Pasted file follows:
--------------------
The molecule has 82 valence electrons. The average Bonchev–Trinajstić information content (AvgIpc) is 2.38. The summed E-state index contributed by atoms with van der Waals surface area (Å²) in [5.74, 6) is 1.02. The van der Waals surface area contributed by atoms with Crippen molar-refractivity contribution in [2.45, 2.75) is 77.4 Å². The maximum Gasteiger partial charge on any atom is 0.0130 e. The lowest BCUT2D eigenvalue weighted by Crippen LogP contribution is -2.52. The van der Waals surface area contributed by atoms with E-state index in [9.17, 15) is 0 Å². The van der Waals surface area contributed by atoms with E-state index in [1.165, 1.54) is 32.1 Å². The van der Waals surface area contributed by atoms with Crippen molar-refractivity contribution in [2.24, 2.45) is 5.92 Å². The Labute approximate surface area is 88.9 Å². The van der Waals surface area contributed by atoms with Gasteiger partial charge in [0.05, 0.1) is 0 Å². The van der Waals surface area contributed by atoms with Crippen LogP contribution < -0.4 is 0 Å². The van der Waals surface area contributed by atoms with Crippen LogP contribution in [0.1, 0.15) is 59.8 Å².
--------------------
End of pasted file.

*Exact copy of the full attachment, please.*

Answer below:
The molecule has 82 valence electrons. The average Bonchev–Trinajstić information content (AvgIpc) is 2.38. The summed E-state index contributed by atoms with van der Waals surface area (Å²) in [5.74, 6) is 1.02. The van der Waals surface area contributed by atoms with Crippen molar-refractivity contribution in [2.45, 2.75) is 77.4 Å². The maximum Gasteiger partial charge on any atom is 0.0130 e. The lowest BCUT2D eigenvalue weighted by Crippen LogP contribution is -2.52. The van der Waals surface area contributed by atoms with E-state index in [9.17, 15) is 0 Å². The van der Waals surface area contributed by atoms with E-state index in [1.165, 1.54) is 32.1 Å². The van der Waals surface area contributed by atoms with Crippen molar-refractivity contribution in [2.24, 2.45) is 5.92 Å². The Labute approximate surface area is 88.9 Å². The van der Waals surface area contributed by atoms with Gasteiger partial charge in [0.05, 0.1) is 0 Å². The van der Waals surface area contributed by atoms with Crippen LogP contribution < -0.4 is 0 Å². The van der Waals surface area contributed by atoms with Crippen LogP contribution in [0.1, 0.15) is 59.8 Å².